"People ask me, how do you network to find engineers?" Kim says. "CrossFit's one of the best ways to meet engineers because it attracts a certain type of person. Tim Dymmel, the founder of CrossFit Palo Alto, has seen more than one startup founded by sweaty, chalk-dusted techies at his gym, and pitched to investors using the same set of barbells. "Limited partners, VCs, founders, engineers who work for those guys, and people who work for the larger companies. That's who come to my gym." One wealthy venture capitalist switched from CrossFit Palo Alto's 7am class to the 5am class, to weed out entrepreneurial fitness buffs who weren't willing to get up early. "If they want to find me at 5am," Dymmel recalls him saying, "they know where to find me."
"CrossFit's a filter," Dymmel says of the connections forged under the pull-up bar. "It's the ability to suffer. Are they mailing it in on the workouts? Or are they really working hard?"
There is a ruthless logic to this. It's a war for talent, sure. But why stop at talent, when you could be recruiting talent with a tolerance, even an appetite, for grueling group suck-fests? Sure, that Stanford computer science major can code. But will he take leisurely water breaks when the clock is ticking? Will that mobile e-commerce ninja stop to stare at the barbell between rounds of "Fran?" Or will she power through it, high-five everyone afterwards and describe the ordeal as awesome?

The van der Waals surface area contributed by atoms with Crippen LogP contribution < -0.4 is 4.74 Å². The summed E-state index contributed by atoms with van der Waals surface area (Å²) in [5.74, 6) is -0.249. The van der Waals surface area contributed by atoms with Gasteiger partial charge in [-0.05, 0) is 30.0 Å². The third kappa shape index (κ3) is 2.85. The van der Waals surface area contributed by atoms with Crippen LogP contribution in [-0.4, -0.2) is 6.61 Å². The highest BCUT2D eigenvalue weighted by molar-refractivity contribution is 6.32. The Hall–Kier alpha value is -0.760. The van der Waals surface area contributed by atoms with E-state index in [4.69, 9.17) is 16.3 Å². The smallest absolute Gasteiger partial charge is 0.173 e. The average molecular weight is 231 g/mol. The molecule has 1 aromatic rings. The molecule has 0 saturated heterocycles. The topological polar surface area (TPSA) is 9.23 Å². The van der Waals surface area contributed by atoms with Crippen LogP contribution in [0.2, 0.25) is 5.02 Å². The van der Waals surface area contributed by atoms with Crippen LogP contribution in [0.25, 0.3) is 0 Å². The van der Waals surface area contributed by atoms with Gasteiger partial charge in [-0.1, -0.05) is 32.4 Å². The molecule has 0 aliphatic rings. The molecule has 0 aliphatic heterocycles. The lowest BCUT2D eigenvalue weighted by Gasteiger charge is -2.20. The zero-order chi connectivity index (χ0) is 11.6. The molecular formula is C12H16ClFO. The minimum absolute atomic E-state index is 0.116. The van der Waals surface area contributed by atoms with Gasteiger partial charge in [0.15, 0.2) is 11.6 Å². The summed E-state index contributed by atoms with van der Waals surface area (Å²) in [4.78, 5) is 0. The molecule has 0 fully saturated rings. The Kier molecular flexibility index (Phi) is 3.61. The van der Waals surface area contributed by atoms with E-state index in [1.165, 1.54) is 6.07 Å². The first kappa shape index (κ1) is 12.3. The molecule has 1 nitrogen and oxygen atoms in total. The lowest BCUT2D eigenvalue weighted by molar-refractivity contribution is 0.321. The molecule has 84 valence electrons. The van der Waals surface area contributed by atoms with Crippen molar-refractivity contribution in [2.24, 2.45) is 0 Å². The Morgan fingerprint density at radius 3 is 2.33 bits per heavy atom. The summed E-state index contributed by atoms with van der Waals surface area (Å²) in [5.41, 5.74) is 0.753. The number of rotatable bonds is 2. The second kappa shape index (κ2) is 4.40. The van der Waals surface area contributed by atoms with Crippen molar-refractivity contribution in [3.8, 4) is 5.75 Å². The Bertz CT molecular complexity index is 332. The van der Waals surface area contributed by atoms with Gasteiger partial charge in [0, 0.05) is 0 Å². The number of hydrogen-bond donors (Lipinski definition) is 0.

Mental toughness in crunch mode is a quality tech firms want to cultivate in their workforce. But it's not just buff type A's running a fitness Fight Club in the company gym. One of the largest companies promoting CrossFit as a corporate wellness program is HGST, whose average age is 51. HGST makes the hardware that big "cloud" companies use for data storage. The company runs campus CrossFit boxes, staffed by NorCal-trained coaches, at its development laboratories in San Jose, Colorado and Minnesota - but also at engineering centers and manufacturing facilities in Malaysia, the Phillipines, Singapore, China, Japan, and Thailand. Online sign-ups for the Thailand classes fill up in less than five minutes after they open up - hundreds of high-tech factory workers are gunning for a few dozen barbells per WOD.